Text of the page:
Right from the start, I must confess to enjoying a good mystery. I will read almost any type as long as it is not uber-violent and/or sadistic (the news provides enough of these types). If an author throws in an interesting time period (Medieval England, pre-Revolution Russia) or historical characters, well then I am hooked! So reading the reviews for Maisie Dobbs, the beginning of a new mystery series, it seemed perfect. Set in the years after World War I in England, I was looking forward to a satisfying read. And at first, I must admit, I enjoyed the book but within fifty pages, I became seriously annoyed. After one hundred pages, the annoyance grew and by the last twenty pages annoyance turned to disbelief. I finished the book and re-read the glowing reviews and tried to find out what soured me on a book which so many others seemed to enjoy.
In one word, it was Maisie Dobbs herself. When I was younger, the idea of an "ideal" character was somewhat appealing. However, as I grew older and realized that even Gandhi must have had some flaws, I can no longer abide a perfect character in a novel. And Maisie is perfect. Absolutely, 100% perfect. And everybody loves her. Every single character she interacts with is willing to do almost anything for Maisie. No one tells her no, no one impedes her objectives in any way. As a matter of fact, every character exists solely to help Maisie achieve her goals. Does she help some along the way? Perhaps, but Maisie's smug satisfaction of doing so brings Maisie the most happiness.
As an introductory book to a new series, I expected a lot of character development and perhaps a little less on the mystery at hand. But this was ridiculous...there didn't seem to be a mystery. There was so little to solve and the reveal at the end of the book is one of the most annoying I have read in a long time. Because when Maisie explains how she knew what was going on, you learn all this work she did that was never revealed to the reader. And the only character developed was Maisie. The villain of the story? If he appeared on five pages of the book, I would be surprised. The denouncement? Ludicrous. The final chapter? If I had not been reading the e-book version, I would thrown it across the room.
on July 12, 2003
This book is really a mixture of a novel and mystery. Masie Dobbs is a bright girl born to a low station in pre-World War One London who is given the opportunity of to educate herself and eventually becomes a private investigator. The story of Masie's life takes up as much of the book as the case she is working on. Masie's love of books and learning and her determination to fulfill her dreams are captivating. Equally touching is the profound change that occurs in her priorites once the war breaks out. The book is permeated with the Great War and its aftermath, and the author writes very movingly about the staggering loss that seems to have left no family untouched. It's not a traditional suspense yarn, but a truly rewarding read.
on October 8, 2004
Brash statement, huh?
I am an inveterate reader of mysteries (wrote a few myself) and I am greatly disappointed in most writers, except Colin Dexter (not writing any more) Reginald Hill (still the Master) and Dennis Lehane (too changeable, suddenly but with the sharpest typewriter among American Mystery authors).
It is great to pick up a book and from the first sentence get an a prickly feeling, this is it!
Yes, it is fantasy (no, not SF)with a very short list of characters-the entire book is half what the usual overwriters produce today- with great punch and depth. One does not have to write pages to convey what a character feels. Maisie is 14 when her mother dies and her father, another fairy tale character, takes loving care of her. And Lady Rowan, and Maurice Blanche. The midnight reading of the great books in the library, and still get up early morning to do the chores, the feeling of inevitable success are all conveyed in short incidents.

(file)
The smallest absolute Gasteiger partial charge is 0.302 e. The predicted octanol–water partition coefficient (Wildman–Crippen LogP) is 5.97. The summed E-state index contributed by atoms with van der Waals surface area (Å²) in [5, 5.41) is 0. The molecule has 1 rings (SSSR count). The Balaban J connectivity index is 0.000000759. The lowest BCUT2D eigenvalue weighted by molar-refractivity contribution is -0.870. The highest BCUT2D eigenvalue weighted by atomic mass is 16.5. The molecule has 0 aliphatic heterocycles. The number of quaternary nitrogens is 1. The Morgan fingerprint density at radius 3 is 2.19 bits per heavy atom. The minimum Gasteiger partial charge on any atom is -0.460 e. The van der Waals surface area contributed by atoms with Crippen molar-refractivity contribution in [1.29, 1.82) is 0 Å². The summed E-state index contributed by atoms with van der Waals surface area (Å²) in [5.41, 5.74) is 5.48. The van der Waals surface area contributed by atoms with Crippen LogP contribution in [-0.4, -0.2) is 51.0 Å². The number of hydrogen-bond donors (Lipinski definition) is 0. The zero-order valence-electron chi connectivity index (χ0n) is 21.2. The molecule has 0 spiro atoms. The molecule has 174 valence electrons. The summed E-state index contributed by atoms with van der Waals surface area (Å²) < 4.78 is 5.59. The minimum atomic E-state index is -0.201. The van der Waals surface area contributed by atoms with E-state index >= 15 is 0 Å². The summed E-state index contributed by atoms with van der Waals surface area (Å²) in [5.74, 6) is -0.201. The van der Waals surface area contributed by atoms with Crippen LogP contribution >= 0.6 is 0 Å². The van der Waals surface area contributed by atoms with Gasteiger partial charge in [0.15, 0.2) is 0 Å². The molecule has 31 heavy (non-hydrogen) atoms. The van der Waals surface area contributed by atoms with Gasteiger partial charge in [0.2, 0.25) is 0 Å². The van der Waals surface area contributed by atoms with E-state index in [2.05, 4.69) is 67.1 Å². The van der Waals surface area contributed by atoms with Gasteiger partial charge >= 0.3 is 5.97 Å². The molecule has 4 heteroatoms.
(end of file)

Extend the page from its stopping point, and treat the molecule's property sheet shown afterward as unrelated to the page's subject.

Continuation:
There are three parts to the story: a short beginning with a whimsical mystery about a suspicious husband, and Maisie establishes her pro-feminine character in no uncertain way (shades of Cordelia Gray). The second and the most moving part, exqusitely written, is an Upstairs Downstairs story that culminates in the Great War, and unlike Bulldog Drummond, portrays an honest and perhaps the best short poignant description of the sufferings put between covers. The third part is another investigation, this time directly the result of the war.
You finish the book with a great sigh of satisfaction. Writing like this has not been in print since Ms. Dorothy L Sayers.
Good luck, Ms. Winspear! I am holding on to the next book for a nice Indian Summer weekend, to enjoy.
This sensitively written first novel is being marketed as a mystery, but that's only part of it -- and the lesser part, in my opinion. It's 1929 and 33-year-old Maisie Dobbs, daughter of a London costermonger, is hanging out our shingle as what amounts to a "consulting detective" somewhat in the Holmesian style. She's certainly not a gumshoe. Though she started out as a maid-of-all-work in a big townhouse, her natural intelligence and intuitive talents, combined with her mistress's desire to do some good in the Edwardian era, result in her private education by Maurice Blanche, an old friend of Lady Rowan who becomes her mentor. Then she goes off to a women's college at Cambridge, until the Great War interferes. And that, in fact, is the center of this novel: The War. What it did to an entire generation of young English men and women and to their families, and the effects it had on English society even a dozen years later. Both Winspear's own grandfathers served and she has a strong feeling for the subject, but that may actually prove to be a problem for later books in the series of which this is the first. If you remove all the backstory about Maisie's upbringing and experiences as a nurse at the front, the actual "mystery" -- which involves skullduggery at a Kentish retreat for wounded and disfigured soldiers -- is a little thin. And Maisie is sometimes a bit *too* good, as are her friends and the love of her life, Capt. Simon Lynch of the Royal Army Medical Corps. But it's a compelling piece of work, and I'll be very interested to see if the author can keep it up.